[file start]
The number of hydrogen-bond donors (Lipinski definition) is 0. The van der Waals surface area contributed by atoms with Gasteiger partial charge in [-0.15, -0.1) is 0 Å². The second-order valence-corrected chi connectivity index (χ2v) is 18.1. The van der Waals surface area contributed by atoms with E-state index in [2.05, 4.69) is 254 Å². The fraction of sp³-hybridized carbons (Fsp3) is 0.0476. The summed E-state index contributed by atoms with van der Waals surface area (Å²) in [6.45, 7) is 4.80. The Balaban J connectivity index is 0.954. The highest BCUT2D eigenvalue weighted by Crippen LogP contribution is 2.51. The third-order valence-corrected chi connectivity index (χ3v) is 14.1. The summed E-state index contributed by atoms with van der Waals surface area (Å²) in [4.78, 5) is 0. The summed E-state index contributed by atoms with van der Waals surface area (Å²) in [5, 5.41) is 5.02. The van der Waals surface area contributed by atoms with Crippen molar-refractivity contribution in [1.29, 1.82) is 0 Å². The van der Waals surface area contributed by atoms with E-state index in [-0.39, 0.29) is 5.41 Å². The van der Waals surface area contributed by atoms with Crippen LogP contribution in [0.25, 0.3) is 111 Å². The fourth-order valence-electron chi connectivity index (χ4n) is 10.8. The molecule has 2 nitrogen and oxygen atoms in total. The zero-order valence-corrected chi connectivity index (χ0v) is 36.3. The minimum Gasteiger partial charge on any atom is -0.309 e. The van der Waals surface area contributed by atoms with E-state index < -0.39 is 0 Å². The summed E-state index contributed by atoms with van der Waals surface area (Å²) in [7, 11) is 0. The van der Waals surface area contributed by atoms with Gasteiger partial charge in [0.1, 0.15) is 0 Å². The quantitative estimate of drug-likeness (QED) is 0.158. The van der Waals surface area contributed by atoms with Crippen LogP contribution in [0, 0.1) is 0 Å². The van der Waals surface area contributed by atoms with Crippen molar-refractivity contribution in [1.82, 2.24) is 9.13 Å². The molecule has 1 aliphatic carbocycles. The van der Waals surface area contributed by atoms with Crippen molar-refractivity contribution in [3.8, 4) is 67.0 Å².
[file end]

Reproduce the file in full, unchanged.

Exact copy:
The number of hydrogen-bond donors (Lipinski definition) is 0. The van der Waals surface area contributed by atoms with Gasteiger partial charge in [-0.15, -0.1) is 0 Å². The second-order valence-corrected chi connectivity index (χ2v) is 18.1. The van der Waals surface area contributed by atoms with E-state index in [2.05, 4.69) is 254 Å². The fraction of sp³-hybridized carbons (Fsp3) is 0.0476. The summed E-state index contributed by atoms with van der Waals surface area (Å²) in [6.45, 7) is 4.80. The Balaban J connectivity index is 0.954. The highest BCUT2D eigenvalue weighted by Crippen LogP contribution is 2.51. The third-order valence-corrected chi connectivity index (χ3v) is 14.1. The summed E-state index contributed by atoms with van der Waals surface area (Å²) in [4.78, 5) is 0. The summed E-state index contributed by atoms with van der Waals surface area (Å²) in [5, 5.41) is 5.02. The van der Waals surface area contributed by atoms with Crippen molar-refractivity contribution in [1.29, 1.82) is 0 Å². The van der Waals surface area contributed by atoms with E-state index in [-0.39, 0.29) is 5.41 Å². The van der Waals surface area contributed by atoms with Crippen LogP contribution in [0.25, 0.3) is 111 Å². The fourth-order valence-electron chi connectivity index (χ4n) is 10.8. The molecule has 2 nitrogen and oxygen atoms in total. The zero-order valence-corrected chi connectivity index (χ0v) is 36.3. The minimum Gasteiger partial charge on any atom is -0.309 e. The van der Waals surface area contributed by atoms with E-state index < -0.39 is 0 Å². The summed E-state index contributed by atoms with van der Waals surface area (Å²) in [7, 11) is 0. The van der Waals surface area contributed by atoms with Gasteiger partial charge in [0.1, 0.15) is 0 Å². The quantitative estimate of drug-likeness (QED) is 0.158. The van der Waals surface area contributed by atoms with Crippen LogP contribution in [0, 0.1) is 0 Å². The van der Waals surface area contributed by atoms with Crippen molar-refractivity contribution in [1.82, 2.24) is 9.13 Å². The molecule has 1 aliphatic carbocycles. The van der Waals surface area contributed by atoms with Crippen molar-refractivity contribution in [3.8, 4) is 67.0 Å².